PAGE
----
The Huns were a nomadic people who lived in Eastern Europe, the Caucasus, and Central Asia between the 1st century AD and the 7th century AD. In 91 AD, the Huns were said to be living near the Caspian Sea, by 370, the Huns had established a vast, if short-lived, dominion in Europe. In the 18th century, the French scholar Joseph de Guignes became the first to propose a link between the Huns and the Xiongnu people, who were neighbours of China in the 3rd century BC. Since Guignes time, considerable effort has been devoted to investigating such a connection. However, there is no consensus on a direct connection between the dominant element of the Xiongnu and that of the Huns. Numerous other ethnic groups were included under Attilas rule, including very many speakers of Gothic and their main military technique was mounted archery. The Huns may have stimulated the Great Migration, a factor in the collapse of the Western Roman Empire. They formed an empire under Attila the Hun, who died in 453. Variants of the Hun name are recorded in the Caucasus until the early 8th century, the Huns were a confederation of warrior bands, ready to integrate other groups to increase their military power, in the Eurasian Steppe in the 4th to 6th centuries AD.
Most aspects of their ethnogenesis are uncertain, walter Pohl explicitly states, All we can say safely is that the name Huns, in late antiquity, described prestigious ruling groups of steppe warriors. Jerome associated them with the Scythians in a letter, written four years after the Huns invaded the eastern provinces in 395. The equation of the Huns with the Scythians, together with a fear of the coming of the Antichrist in the late 4th century. This demonization of the Huns is reflected in Jordaness Getica, written in the 6th century, otto J. Maenchen-Helfen was the first to challenge the traditional approach, based primarily on the study of written sources, and to emphasize the importance of archaeological research. Thereafter the identification of the Xiongnu as the Huns ancestors became controversial among some, the similarity of their ethnonyms is one of the most important links between the two peoples. A Sogdian merchant described the invasion of northern China by the Xwn people in a letter, Étienne de la Vaissière asserts both documents prove that Huna or Xwn were the exact transcriptions of the Chinese Xiongnu name.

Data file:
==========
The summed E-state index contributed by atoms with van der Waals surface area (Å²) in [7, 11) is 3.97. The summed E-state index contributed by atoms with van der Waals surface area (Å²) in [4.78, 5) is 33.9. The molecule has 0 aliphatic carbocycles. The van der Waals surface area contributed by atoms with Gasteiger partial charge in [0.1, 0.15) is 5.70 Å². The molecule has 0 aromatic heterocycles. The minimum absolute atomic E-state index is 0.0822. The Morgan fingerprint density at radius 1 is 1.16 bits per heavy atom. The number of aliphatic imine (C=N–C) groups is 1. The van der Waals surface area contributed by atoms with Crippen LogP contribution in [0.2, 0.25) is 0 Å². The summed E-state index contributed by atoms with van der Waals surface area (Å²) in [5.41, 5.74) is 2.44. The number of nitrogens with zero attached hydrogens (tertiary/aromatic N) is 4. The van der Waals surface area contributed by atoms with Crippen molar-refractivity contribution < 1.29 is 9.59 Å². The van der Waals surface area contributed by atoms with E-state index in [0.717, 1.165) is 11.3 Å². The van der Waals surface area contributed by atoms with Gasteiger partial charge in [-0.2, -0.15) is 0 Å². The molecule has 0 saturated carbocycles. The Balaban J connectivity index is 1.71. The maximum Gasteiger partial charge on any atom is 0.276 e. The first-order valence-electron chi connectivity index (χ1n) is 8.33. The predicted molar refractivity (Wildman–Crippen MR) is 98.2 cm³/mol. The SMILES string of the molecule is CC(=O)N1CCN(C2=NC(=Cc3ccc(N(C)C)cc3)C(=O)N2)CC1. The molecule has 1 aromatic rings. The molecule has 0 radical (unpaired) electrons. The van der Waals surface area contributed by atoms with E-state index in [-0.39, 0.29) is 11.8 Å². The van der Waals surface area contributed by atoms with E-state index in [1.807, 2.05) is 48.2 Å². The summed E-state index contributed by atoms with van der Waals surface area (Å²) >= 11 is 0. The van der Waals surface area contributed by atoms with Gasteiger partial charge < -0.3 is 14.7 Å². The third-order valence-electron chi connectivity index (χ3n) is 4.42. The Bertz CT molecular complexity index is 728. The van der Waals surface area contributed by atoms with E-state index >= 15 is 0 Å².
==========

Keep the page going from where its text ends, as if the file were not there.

Christopher P. Atwood rejects that identification because of the very poor match between the three words. For instance, Xiongnu begins with a velar fricative, Huna with a voiceless glottal fricative, Xiongnu is a two-syllable word. However, according to Zhengzhang Shangfang, Xiongnu was pronounced in Late Old Chinese, the Chinese Book of Wei contain references to the remains of the descendants of the Xiongnu who lived in the region of the Altai Mountains in the early 5th century AD